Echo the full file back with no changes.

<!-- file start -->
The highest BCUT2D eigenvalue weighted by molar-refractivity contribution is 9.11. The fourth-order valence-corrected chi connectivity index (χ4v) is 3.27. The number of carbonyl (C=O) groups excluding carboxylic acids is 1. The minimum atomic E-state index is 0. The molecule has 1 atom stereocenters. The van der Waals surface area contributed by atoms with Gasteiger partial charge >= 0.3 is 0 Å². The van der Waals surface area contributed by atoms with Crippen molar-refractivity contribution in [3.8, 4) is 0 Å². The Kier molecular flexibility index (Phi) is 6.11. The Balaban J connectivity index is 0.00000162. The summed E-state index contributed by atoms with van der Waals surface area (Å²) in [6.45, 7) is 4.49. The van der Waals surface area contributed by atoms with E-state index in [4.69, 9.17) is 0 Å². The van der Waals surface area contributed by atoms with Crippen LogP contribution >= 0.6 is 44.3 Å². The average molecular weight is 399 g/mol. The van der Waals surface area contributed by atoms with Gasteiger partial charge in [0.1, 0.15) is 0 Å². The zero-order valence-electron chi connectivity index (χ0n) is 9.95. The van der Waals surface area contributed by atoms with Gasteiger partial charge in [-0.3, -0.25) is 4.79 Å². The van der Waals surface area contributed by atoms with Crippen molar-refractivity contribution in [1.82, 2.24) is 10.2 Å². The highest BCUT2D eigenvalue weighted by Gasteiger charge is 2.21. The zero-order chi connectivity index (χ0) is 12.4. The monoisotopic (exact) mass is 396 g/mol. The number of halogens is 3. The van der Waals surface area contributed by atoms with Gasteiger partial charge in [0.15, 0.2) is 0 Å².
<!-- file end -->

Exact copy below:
The highest BCUT2D eigenvalue weighted by molar-refractivity contribution is 9.11. The fourth-order valence-corrected chi connectivity index (χ4v) is 3.27. The number of carbonyl (C=O) groups excluding carboxylic acids is 1. The minimum atomic E-state index is 0. The molecule has 1 atom stereocenters. The van der Waals surface area contributed by atoms with Gasteiger partial charge >= 0.3 is 0 Å². The van der Waals surface area contributed by atoms with Crippen molar-refractivity contribution in [3.8, 4) is 0 Å². The Kier molecular flexibility index (Phi) is 6.11. The Balaban J connectivity index is 0.00000162. The summed E-state index contributed by atoms with van der Waals surface area (Å²) in [6.45, 7) is 4.49. The van der Waals surface area contributed by atoms with E-state index in [4.69, 9.17) is 0 Å². The van der Waals surface area contributed by atoms with Crippen LogP contribution >= 0.6 is 44.3 Å². The average molecular weight is 399 g/mol. The van der Waals surface area contributed by atoms with Gasteiger partial charge in [0.1, 0.15) is 0 Å². The zero-order valence-electron chi connectivity index (χ0n) is 9.95. The van der Waals surface area contributed by atoms with Gasteiger partial charge in [-0.3, -0.25) is 4.79 Å². The van der Waals surface area contributed by atoms with Crippen molar-refractivity contribution in [1.82, 2.24) is 10.2 Å². The highest BCUT2D eigenvalue weighted by Gasteiger charge is 2.21. The zero-order chi connectivity index (χ0) is 12.4. The monoisotopic (exact) mass is 396 g/mol. The number of halogens is 3. The van der Waals surface area contributed by atoms with Gasteiger partial charge in [0.15, 0.2) is 0 Å².